The idea is that every citizen in the country has a right to bear arms so that, in the event the government decides they want power indefinitely and implements a new governmental structure, there are millions of guns and citizens to prevent them from outright declaring the constitution invalid. The fact that our constitutional rights and amendments have been ERODED over years seems instead of simply stricken from the record to me represents a direct result of the 2nd amendment's existence..otherwise we would never have returned from martial law following any one of the wars that our country has gone through. Until the "Patriot" Act was introduced, the government was essentially unable to find and/or put into law an overarching 'workaround' that allows them to essentially do whatever they want. This is being a bit general but unless you're retarded you know what I'm getting at.

          Maybe instead of the random errant 'nuts' that you describe we should all take a personal responsibility and march on Washington and force our elected officials out of office for not working as agents of the people and therefore violating the entire purpose of their postings. Most of those 'nuts' were sane people driven to paranoia by the things that most of us ignore outright as SOP for the government. Maybe if we were all a little nuttier and didn't have one-dimensional opinions like yours, we wouldn't have things like PRISM and the Patriot Act.
          • by Narcocide (102829)

            My kingdom for some mod points for this guy...

          • by trawg (308495)

            Maybe instead of the random errant 'nuts' that you describe we should all take a personal responsibility and march on Washington and force our elected officials out of office for not working as agents of the people and therefore violating the entire purpose of their postings.

            Do you need to force them? Every four years there's a great opportunity to really change things, and that's just at a head-of-government level - I don't know anything about how Senators or Congressmen are voted in (I'm Australian), but it seems like the ballot box is a good place to start.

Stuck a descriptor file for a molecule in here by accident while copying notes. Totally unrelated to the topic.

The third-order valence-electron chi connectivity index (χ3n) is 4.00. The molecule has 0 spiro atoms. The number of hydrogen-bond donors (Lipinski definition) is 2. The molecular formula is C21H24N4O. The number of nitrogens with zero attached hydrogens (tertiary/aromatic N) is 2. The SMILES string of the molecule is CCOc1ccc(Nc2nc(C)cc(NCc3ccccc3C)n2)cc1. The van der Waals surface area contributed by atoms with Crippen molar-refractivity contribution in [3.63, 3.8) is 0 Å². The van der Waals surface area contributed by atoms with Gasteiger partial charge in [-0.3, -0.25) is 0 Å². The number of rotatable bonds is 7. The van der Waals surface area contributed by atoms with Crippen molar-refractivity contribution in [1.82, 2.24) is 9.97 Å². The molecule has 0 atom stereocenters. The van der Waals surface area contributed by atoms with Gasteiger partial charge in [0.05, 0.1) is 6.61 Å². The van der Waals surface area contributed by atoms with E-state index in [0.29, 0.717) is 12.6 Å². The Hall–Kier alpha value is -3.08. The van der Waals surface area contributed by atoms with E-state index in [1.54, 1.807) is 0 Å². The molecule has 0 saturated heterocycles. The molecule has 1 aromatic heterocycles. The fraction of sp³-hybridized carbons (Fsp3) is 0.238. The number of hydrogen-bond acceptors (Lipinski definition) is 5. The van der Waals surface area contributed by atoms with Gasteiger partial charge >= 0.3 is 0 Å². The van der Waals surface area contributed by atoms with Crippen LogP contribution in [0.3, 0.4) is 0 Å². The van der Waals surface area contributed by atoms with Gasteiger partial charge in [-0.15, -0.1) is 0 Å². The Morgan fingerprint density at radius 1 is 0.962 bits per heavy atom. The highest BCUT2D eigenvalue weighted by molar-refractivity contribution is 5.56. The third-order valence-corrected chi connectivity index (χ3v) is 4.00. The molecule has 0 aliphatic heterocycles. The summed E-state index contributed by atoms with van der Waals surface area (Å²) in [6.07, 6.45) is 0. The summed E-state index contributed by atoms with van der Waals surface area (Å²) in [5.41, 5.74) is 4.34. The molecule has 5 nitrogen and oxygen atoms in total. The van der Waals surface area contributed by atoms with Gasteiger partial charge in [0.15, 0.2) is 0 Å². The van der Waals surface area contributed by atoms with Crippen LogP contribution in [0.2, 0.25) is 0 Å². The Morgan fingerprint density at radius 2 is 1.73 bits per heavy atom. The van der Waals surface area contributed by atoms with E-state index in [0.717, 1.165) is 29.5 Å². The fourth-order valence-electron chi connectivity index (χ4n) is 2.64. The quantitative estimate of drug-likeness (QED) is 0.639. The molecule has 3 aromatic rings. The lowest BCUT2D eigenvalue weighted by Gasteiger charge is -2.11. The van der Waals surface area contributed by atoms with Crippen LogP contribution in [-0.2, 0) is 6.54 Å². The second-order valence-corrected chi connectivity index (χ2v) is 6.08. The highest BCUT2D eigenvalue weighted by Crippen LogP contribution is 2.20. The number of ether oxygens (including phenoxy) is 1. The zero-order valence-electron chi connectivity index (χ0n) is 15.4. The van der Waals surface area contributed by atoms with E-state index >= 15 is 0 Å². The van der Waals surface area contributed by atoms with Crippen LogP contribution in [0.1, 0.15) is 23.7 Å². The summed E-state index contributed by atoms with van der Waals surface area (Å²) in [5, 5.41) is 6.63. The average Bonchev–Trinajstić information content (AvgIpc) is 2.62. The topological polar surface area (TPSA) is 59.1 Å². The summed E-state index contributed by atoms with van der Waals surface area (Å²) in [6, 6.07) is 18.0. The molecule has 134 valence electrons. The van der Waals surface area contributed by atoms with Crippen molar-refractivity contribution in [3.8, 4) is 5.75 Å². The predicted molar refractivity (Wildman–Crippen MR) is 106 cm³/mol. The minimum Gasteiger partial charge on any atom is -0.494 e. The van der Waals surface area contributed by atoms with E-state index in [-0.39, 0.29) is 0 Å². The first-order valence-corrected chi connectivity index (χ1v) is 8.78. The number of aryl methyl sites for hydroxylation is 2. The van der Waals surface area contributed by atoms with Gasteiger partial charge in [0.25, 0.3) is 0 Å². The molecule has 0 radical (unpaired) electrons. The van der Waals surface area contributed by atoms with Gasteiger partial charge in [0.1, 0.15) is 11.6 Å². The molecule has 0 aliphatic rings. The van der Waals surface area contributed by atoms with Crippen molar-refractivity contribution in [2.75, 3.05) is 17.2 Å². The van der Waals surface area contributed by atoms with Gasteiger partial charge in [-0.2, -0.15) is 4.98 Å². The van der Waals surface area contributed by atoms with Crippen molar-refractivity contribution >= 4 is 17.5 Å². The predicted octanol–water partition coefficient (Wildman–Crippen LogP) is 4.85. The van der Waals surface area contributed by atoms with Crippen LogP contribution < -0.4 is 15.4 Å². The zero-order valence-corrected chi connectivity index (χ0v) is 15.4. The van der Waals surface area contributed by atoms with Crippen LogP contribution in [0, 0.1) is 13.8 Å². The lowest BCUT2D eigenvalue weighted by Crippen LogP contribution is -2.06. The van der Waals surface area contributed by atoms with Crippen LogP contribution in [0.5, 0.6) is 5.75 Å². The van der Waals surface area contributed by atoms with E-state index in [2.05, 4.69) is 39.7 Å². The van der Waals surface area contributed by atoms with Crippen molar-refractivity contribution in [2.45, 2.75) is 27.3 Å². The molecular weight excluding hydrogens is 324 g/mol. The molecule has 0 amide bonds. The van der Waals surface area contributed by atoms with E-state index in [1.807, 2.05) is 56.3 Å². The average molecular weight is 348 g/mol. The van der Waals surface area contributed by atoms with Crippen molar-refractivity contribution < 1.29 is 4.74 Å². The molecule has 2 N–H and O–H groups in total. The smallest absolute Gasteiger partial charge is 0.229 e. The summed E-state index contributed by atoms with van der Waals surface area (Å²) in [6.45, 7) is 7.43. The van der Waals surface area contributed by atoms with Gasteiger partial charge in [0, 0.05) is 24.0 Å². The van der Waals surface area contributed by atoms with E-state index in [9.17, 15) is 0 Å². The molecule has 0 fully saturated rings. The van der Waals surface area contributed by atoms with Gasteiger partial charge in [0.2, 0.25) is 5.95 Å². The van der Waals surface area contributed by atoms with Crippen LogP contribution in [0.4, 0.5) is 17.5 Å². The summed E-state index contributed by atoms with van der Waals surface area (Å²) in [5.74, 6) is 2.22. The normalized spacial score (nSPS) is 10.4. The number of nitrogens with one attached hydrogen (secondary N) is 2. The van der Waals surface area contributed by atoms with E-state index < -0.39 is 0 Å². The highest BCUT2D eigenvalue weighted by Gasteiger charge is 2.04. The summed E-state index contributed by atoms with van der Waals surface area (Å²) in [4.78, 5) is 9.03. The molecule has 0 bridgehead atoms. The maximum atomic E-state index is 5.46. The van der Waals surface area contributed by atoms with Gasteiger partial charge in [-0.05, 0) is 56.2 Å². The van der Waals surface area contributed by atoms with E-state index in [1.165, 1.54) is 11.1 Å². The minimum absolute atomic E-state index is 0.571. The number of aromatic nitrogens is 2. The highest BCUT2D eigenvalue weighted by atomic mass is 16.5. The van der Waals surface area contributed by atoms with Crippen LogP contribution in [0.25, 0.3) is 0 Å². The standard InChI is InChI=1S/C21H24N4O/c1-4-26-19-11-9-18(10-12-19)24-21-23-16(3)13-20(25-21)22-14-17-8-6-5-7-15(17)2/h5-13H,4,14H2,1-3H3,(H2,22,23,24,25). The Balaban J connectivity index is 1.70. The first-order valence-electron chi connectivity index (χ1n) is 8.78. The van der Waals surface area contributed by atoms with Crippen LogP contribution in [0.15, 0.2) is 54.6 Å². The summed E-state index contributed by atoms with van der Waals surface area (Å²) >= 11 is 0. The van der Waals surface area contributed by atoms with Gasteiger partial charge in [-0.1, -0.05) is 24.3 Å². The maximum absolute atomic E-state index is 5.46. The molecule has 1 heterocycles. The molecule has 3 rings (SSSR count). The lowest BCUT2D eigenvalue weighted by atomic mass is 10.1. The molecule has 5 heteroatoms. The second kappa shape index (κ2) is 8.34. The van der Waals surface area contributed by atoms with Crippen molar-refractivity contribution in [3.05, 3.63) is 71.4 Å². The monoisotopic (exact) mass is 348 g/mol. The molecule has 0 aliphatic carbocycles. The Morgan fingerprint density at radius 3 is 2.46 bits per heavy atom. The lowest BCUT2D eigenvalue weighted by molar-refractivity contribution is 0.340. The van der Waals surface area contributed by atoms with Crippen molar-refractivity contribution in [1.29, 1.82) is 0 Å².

It seems (from reading /. and other sites) that even seriously committed Democrats aren't happy with how the last "Change" you were promised worked out. The two party option seems to be killing you guys. Get some independ

            • by smooth wombat (796938) on Wednesday July 17, 2013 @08:50AM (#44307273) Homepage Journal
              To an outsider it just looks like there's no difference at all between the parties, and that everything is set up to try to force people to think "well if I don't vote [Republican|Democrat], then those damn [Democrats|Republicans] will get in!"

              There are many of us on the inside who have the same opinion.
            • To an outsider it just looks like there's no difference at all between the parties, and that everything is set up to try to force people to think "well if I don't vote [Republican|Democrat], then those damn [Democrats|Republicans] will get in!"

              That's the main part of the problem. Republicans and Democrats are different, but not radically. They are also increasingly out of touch with what the average American wants (but in different ways). They thrive in two ways:

              1) Redistricting - At the local level, the

          • by Xaedalus (1192463) <Xaedalys@[ ]oo.com ['yah' in gap]> on Wednesday July 17, 2013 @11:14AM (#44308625)
            I'm retarded. Please explain to me what the workaround is that the Patriot Act allowed. And also, please explain to me why the majority of the American people, liberal and conservative, both approved of the bill, and continue to approve of it. Also, please explain to me why an armed march on Washington will immediately result in better conditions and not drive our country into a chaotic free-fall and civil war--or are we the divine exception to the rule?
        • by BlueStrat (756137) on Tuesday July 16, 2013 @08:46PM (#44304459)

          Please. The 2nd Amendment has never, ever done anything to prevent the government from steadily eroding 1st-Amendment, 4th-Amendment, or any-other-Amendment rights.

          Wrong.

          Might want to research what occurred in Athens, TN in the 1946 "Battle of Athens".

          http://en.wikipedia.org/wiki/Battle_of_Athens_(1946) [wikipedia.org]

          Might also want to find out what's happened through history to people who have been disarmed by their governments.

          Innocents Betrayed: The True Story of Gun Control http://www.youtube.com/watch?v=VPMqfXIJpNE [youtube.com]

          The 2A isn't about civilians going toe-to-toe with a regular army. It's about making it a very costly proposition for enemies of the people of the US both foreign and domestic.

          Strat

          • by abies (607076)

            We don't have 2A in my country, but still when pension privilages for miners are under discussion, 50000 of them go to capital with pickaxes, stand in front of Parliment and threaten to dismantle it stone by stone if anything is taken away from them. And they know their way with pixaxes and destroying stone... and for last 20 years government always yielded, even if it is killing our pension system.

            I somehow doubt that 50000 handgun-waving guys would have same pressure power on US Congress.

            Influence of peop

        • by lightknight (213164) on Tuesday July 16, 2013 @08:56PM (#44304527) Homepage